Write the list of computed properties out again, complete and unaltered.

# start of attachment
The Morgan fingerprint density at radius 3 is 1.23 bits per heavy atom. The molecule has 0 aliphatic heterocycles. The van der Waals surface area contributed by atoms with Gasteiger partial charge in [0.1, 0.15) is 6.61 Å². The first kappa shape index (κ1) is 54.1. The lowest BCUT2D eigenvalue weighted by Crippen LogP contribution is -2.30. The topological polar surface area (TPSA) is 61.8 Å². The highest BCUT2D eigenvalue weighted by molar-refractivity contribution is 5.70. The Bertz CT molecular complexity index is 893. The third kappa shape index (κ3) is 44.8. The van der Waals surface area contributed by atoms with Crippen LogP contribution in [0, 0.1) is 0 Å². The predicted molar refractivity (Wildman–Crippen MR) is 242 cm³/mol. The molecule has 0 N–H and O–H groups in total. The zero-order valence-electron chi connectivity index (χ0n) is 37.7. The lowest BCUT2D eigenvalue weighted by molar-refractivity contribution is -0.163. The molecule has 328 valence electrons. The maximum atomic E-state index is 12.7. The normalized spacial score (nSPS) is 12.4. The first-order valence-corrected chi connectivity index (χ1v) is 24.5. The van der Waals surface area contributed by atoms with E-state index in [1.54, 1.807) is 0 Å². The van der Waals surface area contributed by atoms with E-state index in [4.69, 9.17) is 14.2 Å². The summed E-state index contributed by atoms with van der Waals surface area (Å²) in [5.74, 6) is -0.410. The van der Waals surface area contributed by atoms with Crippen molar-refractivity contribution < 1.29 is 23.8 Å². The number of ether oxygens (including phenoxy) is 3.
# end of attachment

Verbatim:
The Morgan fingerprint density at radius 3 is 1.23 bits per heavy atom. The molecule has 0 aliphatic heterocycles. The van der Waals surface area contributed by atoms with Gasteiger partial charge in [0.1, 0.15) is 6.61 Å². The first kappa shape index (κ1) is 54.1. The lowest BCUT2D eigenvalue weighted by Crippen LogP contribution is -2.30. The topological polar surface area (TPSA) is 61.8 Å². The highest BCUT2D eigenvalue weighted by molar-refractivity contribution is 5.70. The Bertz CT molecular complexity index is 893. The third kappa shape index (κ3) is 44.8. The van der Waals surface area contributed by atoms with Crippen LogP contribution in [0, 0.1) is 0 Å². The predicted molar refractivity (Wildman–Crippen MR) is 242 cm³/mol. The molecule has 0 N–H and O–H groups in total. The zero-order valence-electron chi connectivity index (χ0n) is 37.7. The lowest BCUT2D eigenvalue weighted by molar-refractivity contribution is -0.163. The molecule has 328 valence electrons. The maximum atomic E-state index is 12.7. The normalized spacial score (nSPS) is 12.4. The first-order valence-corrected chi connectivity index (χ1v) is 24.5. The van der Waals surface area contributed by atoms with E-state index in [1.54, 1.807) is 0 Å². The van der Waals surface area contributed by atoms with E-state index in [4.69, 9.17) is 14.2 Å². The summed E-state index contributed by atoms with van der Waals surface area (Å²) in [5.74, 6) is -0.410. The van der Waals surface area contributed by atoms with Crippen molar-refractivity contribution < 1.29 is 23.8 Å². The number of ether oxygens (including phenoxy) is 3.